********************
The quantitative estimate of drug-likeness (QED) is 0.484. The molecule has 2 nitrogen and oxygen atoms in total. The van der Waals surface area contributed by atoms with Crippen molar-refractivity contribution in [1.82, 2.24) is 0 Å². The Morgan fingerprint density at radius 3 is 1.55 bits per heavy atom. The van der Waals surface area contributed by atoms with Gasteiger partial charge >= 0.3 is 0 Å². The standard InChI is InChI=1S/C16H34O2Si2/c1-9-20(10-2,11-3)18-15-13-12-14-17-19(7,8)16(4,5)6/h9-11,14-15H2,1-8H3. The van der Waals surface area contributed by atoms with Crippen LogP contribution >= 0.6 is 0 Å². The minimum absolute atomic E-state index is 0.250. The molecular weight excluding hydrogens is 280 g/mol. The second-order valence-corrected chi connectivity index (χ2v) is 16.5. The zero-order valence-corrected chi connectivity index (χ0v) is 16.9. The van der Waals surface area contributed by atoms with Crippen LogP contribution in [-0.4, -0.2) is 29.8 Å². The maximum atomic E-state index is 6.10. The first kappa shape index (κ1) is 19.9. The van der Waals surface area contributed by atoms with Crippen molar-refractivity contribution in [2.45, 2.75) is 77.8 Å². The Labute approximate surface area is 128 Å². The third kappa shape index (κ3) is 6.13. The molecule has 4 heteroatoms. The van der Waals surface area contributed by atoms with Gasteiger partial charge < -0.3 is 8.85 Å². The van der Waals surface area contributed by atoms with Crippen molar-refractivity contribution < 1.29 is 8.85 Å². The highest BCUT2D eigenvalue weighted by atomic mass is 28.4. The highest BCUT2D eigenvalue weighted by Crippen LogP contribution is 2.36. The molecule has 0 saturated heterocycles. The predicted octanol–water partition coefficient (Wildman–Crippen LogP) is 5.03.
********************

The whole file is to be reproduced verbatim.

The quantitative estimate of drug-likeness (QED) is 0.484. The molecule has 2 nitrogen and oxygen atoms in total. The van der Waals surface area contributed by atoms with Crippen molar-refractivity contribution in [1.82, 2.24) is 0 Å². The Morgan fingerprint density at radius 3 is 1.55 bits per heavy atom. The van der Waals surface area contributed by atoms with Gasteiger partial charge >= 0.3 is 0 Å². The standard InChI is InChI=1S/C16H34O2Si2/c1-9-20(10-2,11-3)18-15-13-12-14-17-19(7,8)16(4,5)6/h9-11,14-15H2,1-8H3. The van der Waals surface area contributed by atoms with Crippen LogP contribution >= 0.6 is 0 Å². The minimum absolute atomic E-state index is 0.250. The molecular weight excluding hydrogens is 280 g/mol. The second-order valence-corrected chi connectivity index (χ2v) is 16.5. The zero-order valence-corrected chi connectivity index (χ0v) is 16.9. The van der Waals surface area contributed by atoms with Crippen LogP contribution in [-0.4, -0.2) is 29.8 Å². The maximum atomic E-state index is 6.10. The first kappa shape index (κ1) is 19.9. The van der Waals surface area contributed by atoms with Crippen molar-refractivity contribution in [2.45, 2.75) is 77.8 Å². The Labute approximate surface area is 128 Å². The third kappa shape index (κ3) is 6.13. The molecule has 4 heteroatoms. The van der Waals surface area contributed by atoms with Gasteiger partial charge < -0.3 is 8.85 Å². The van der Waals surface area contributed by atoms with Crippen molar-refractivity contribution < 1.29 is 8.85 Å². The highest BCUT2D eigenvalue weighted by atomic mass is 28.4. The highest BCUT2D eigenvalue weighted by Crippen LogP contribution is 2.36. The molecule has 0 saturated heterocycles. The predicted octanol–water partition coefficient (Wildman–Crippen LogP) is 5.03.